In the present embodiment, the value of “N” in the formula 12′ is changed according to the voltage difference by the series circuit including the PMOS transistor M12 and the resistor R13 connected in parallel to the resistor R12 in the bias-voltage change circuit 10A.

In the present embodiment, the current source I11 constantly supplies a bias current I11 from the junction node between the resistors R11 and R12. Thereby, the voltage Vo1 does not become 0 V even when the voltage difference Vi−Vo is 0 V. Similarly, even when the voltage difference Vi−Vo is 0 V, the bias voltage Vbias is not 0 V but a constant voltage that is hereinafter referred to as a lower limit Vb0 of the bias voltage. Adding the lower limit Vb0 of the bias voltage to the current-restriction circuit 100B can cancel variations in the circuit elements. In other words, the lower limit Vb0 of the bias voltage can be set according to the variations to be cancelled. Examples of the variations in the circuit elements include an offset of the operational amplifier circuit 1.

The voltage Vo1 can be obtained from formula 14 shown below.
Vo1=[I11·R11·R23+(Vi−Vo)R11]/(R11+R23)  (14)

wherein I11 represents the current value of the current source I11, R11 represents the resistance of the resistor R11, and R23 represents a synthesized resistance of the PMOS transistor M12 and the resistors R12 and R13.

Herein, when the resistance ratio of the resistors R11, R12, and R13 is 1:2:2, the synthesized resistance R23 changes from 1 to 2. When the voltage difference Vi−Vo is 0 V, the synthesized resistance R23 is 1.

FIG. 6 illustrates the relation between voltage and current in the operations of the current-restriction circuit 100B shown in FIG. 5. In FIG. 6, a graph (A) shows changes in the sense voltage Vsns and the bias voltage Vbias, and a graph (B) shows changes in the output current Io similarly to those shown in FIG. 2 that illustrates the relation between voltage in the current-restriction circuit 100 shown in FIG. 1, and thus the descriptions thereof are omitted.

The graphs (A) and (B) shown in FIG. 6 show the relation between voltage and current in the current-restriction circuit 100B when the current value of the current source I11 is 0.003 and other conditions are similar to those in the embodiment shown in FIGS. 1 and 2.

As it is known from FIG. 6, when the voltage difference Vi−Vo is 0, the bias voltage Vbias is not 0 V but Vb0, which is 0.015 V under those conditions according to the above-described formula 14.

Moreover, the output current Io has two peaks. The output current Io reaches a first peak current 1 when the voltage difference is V1 at which the bias voltage Vbias is identical to the sense voltage Vsns. The output current Io reaches a second peak current 2 when the voltage difference is V2 at which the bias voltage Vbias is the predetermined bias voltage Vbias0.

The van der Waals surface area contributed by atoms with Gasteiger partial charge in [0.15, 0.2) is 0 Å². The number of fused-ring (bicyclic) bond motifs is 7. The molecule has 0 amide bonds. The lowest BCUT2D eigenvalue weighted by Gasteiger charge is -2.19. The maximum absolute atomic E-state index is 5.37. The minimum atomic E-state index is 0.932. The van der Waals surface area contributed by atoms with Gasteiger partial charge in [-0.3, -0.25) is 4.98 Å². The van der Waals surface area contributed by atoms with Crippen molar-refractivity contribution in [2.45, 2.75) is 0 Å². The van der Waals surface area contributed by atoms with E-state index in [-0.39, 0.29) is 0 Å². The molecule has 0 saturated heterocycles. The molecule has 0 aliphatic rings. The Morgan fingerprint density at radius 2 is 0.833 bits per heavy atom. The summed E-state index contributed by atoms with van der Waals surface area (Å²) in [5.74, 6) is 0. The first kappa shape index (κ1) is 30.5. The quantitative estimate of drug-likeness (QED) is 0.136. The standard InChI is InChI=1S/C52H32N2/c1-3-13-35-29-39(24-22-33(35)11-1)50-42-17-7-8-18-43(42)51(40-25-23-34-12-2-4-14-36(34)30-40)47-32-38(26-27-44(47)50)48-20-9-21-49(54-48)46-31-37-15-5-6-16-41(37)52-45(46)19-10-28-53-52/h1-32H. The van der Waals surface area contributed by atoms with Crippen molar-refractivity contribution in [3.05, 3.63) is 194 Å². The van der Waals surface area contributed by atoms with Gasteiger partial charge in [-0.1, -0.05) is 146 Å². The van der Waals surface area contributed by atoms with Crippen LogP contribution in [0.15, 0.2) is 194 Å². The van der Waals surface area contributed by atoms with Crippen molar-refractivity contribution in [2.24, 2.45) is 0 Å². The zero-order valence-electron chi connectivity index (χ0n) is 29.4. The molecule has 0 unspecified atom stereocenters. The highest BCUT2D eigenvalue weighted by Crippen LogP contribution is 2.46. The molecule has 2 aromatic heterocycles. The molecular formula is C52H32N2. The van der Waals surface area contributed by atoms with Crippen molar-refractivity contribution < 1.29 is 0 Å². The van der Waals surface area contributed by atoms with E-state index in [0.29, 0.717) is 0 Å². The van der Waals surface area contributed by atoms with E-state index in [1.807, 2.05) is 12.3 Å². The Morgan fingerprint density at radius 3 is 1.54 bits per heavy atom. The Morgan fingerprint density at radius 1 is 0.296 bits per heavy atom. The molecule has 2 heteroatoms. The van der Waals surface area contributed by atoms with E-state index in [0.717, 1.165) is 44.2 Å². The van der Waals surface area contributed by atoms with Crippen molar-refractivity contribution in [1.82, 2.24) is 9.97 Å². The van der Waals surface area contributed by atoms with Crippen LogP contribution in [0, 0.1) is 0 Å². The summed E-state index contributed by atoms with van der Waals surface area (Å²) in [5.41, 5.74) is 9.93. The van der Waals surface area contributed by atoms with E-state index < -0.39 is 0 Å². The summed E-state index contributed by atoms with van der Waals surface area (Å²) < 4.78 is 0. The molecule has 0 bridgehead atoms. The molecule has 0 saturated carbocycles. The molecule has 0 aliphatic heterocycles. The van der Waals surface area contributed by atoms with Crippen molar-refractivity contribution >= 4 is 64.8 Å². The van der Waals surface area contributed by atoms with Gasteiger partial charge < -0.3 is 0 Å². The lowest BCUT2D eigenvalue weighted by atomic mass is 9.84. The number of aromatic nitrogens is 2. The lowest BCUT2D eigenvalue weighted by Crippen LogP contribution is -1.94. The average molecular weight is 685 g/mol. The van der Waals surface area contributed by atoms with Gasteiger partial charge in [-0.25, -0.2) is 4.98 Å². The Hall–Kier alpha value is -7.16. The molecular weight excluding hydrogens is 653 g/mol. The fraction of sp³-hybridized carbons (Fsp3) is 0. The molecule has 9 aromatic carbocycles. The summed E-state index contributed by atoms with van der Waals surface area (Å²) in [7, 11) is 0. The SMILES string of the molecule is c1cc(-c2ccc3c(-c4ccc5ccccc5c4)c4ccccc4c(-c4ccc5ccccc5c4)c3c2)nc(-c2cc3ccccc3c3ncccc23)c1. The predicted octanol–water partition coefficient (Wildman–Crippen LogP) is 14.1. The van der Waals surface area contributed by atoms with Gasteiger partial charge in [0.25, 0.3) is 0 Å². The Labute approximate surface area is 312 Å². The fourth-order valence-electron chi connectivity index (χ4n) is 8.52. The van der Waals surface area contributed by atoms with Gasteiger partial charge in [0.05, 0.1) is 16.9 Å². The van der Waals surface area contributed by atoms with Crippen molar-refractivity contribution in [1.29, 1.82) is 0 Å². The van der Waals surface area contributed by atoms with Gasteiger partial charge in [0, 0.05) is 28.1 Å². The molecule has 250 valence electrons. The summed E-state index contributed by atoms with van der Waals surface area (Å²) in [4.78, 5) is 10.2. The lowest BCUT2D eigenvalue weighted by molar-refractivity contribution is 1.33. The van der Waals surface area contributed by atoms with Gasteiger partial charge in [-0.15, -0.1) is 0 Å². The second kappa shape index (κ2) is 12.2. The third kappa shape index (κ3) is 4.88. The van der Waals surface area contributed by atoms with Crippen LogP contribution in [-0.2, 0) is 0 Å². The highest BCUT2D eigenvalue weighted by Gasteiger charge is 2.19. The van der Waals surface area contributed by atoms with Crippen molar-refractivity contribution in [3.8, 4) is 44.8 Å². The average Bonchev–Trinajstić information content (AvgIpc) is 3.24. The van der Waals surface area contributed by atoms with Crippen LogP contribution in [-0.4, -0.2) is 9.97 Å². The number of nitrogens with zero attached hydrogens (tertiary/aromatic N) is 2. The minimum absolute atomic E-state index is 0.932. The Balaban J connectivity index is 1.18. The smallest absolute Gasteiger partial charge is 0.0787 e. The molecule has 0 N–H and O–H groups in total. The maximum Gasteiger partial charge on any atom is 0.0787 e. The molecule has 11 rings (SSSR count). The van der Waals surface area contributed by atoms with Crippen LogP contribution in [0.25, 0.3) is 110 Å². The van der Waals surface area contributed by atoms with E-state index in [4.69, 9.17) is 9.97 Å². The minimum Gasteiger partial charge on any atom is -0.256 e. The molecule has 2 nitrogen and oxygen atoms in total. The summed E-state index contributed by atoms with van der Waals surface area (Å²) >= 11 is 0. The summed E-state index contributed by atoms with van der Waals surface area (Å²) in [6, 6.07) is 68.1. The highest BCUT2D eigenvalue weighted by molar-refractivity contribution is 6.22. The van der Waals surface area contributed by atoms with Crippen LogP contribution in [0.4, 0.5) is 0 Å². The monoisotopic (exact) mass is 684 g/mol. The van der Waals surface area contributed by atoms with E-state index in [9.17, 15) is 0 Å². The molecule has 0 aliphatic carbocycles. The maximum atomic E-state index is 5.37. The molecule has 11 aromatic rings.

The voltage difference V1 as well as the value of the first peak current 1 can be changed by changing the current value of the current source I11 and the combination of the resistors R1 through R13. Under the above-described conditions, the voltage difference V1 is 0.035 V and the output current Io at that time (peak current 1) is 0.21 A, which is close to the limited current Ilim of 0.22 A. Additionally, the output current Io reaches the second peak current 2 when the voltage difference V2 is 0.24 V. Although it is expected that the maximum output current Imax at that time will be identical to the limited current Ilim, the maximum output current Imax actually is larger than the limited current Ilim slightly due to the channel modulation effects and the like.

According to the present embodiment, variations such as the offset of the operational amplifier circuit 1 can be cancelled by the lower limit Vb0 of the bias voltage.

Yet another embodiment is described below with reference to FIGS. 7 and 8.

FIG. 7 illustrates circuitry of a current-restriction circuit 100C that is different from the current-restriction circuit 100A shown in FIG. 3 in that, in a bias-voltage change circuit 10C, a resistor R14 is connected between the drain of the PMOS transistor 11 and the input terminal IN. Other than the bias-voltage change circuit 10C, the current-restriction circuit 100C has a configuration similar to that of the current-restriction circuit 100A shown in FIG. 3, and thus the descriptions thereof are omitted.

In the present embodiment, when the PMOS transistor M11 turns on, that is, the voltage difference Vi−Vo is 0 V, the resistor R14 is connected in parallel to the bias resistor Rbi, and the current source I1 supplies electrical current to a synthesized resistance of the resistor R14 and the bias resistor Rbi. Therefore, even when the PMOS transistor M11 turns on, that is, the voltage difference Vi−Vo is 0 V, the minimum of the bias voltage Vbias can be set to a predetermined or given lower limit Vb0 not 0 V.